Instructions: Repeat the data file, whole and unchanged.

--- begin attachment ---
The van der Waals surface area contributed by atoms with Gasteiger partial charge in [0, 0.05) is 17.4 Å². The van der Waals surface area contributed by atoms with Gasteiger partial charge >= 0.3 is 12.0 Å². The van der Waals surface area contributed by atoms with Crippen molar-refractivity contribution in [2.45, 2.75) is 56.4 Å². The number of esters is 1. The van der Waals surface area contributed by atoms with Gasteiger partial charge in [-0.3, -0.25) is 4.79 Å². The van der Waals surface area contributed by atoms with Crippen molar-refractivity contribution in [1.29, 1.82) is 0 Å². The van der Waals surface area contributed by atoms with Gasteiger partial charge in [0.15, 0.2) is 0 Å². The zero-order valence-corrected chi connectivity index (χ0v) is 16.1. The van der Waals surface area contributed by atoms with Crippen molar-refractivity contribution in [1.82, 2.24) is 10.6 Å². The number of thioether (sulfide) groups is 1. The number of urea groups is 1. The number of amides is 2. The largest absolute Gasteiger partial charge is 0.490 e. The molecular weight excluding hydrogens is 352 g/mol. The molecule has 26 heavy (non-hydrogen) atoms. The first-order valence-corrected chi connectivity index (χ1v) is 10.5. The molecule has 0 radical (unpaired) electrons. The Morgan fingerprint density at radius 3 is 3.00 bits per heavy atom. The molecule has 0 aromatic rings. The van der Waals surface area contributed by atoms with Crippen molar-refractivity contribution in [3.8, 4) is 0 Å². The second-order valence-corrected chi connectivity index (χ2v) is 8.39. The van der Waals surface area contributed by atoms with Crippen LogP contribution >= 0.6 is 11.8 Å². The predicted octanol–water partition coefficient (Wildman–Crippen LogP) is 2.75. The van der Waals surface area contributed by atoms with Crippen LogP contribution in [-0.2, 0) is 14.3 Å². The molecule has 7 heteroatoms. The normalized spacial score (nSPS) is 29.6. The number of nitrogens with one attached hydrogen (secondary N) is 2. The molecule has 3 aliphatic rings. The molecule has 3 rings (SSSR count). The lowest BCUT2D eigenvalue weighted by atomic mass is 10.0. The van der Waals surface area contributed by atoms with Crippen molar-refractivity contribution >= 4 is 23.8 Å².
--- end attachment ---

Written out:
The van der Waals surface area contributed by atoms with Gasteiger partial charge in [0, 0.05) is 17.4 Å². The van der Waals surface area contributed by atoms with Gasteiger partial charge >= 0.3 is 12.0 Å². The van der Waals surface area contributed by atoms with Crippen molar-refractivity contribution in [2.45, 2.75) is 56.4 Å². The number of esters is 1. The van der Waals surface area contributed by atoms with Gasteiger partial charge in [-0.3, -0.25) is 4.79 Å². The van der Waals surface area contributed by atoms with Crippen molar-refractivity contribution in [1.29, 1.82) is 0 Å². The van der Waals surface area contributed by atoms with Gasteiger partial charge in [0.15, 0.2) is 0 Å². The zero-order valence-corrected chi connectivity index (χ0v) is 16.1. The van der Waals surface area contributed by atoms with Crippen molar-refractivity contribution in [1.82, 2.24) is 10.6 Å². The number of thioether (sulfide) groups is 1. The number of urea groups is 1. The number of amides is 2. The largest absolute Gasteiger partial charge is 0.490 e. The molecular weight excluding hydrogens is 352 g/mol. The molecule has 26 heavy (non-hydrogen) atoms. The first-order valence-corrected chi connectivity index (χ1v) is 10.5. The molecule has 0 radical (unpaired) electrons. The Morgan fingerprint density at radius 3 is 3.00 bits per heavy atom. The molecule has 0 aromatic rings. The van der Waals surface area contributed by atoms with Crippen molar-refractivity contribution in [3.8, 4) is 0 Å². The second-order valence-corrected chi connectivity index (χ2v) is 8.39. The van der Waals surface area contributed by atoms with Crippen LogP contribution >= 0.6 is 11.8 Å². The predicted octanol–water partition coefficient (Wildman–Crippen LogP) is 2.75. The van der Waals surface area contributed by atoms with Crippen LogP contribution in [-0.2, 0) is 14.3 Å². The molecule has 7 heteroatoms. The normalized spacial score (nSPS) is 29.6. The number of nitrogens with one attached hydrogen (secondary N) is 2. The molecule has 3 aliphatic rings. The molecule has 3 rings (SSSR count). The lowest BCUT2D eigenvalue weighted by atomic mass is 10.0. The van der Waals surface area contributed by atoms with Crippen molar-refractivity contribution >= 4 is 23.8 Å².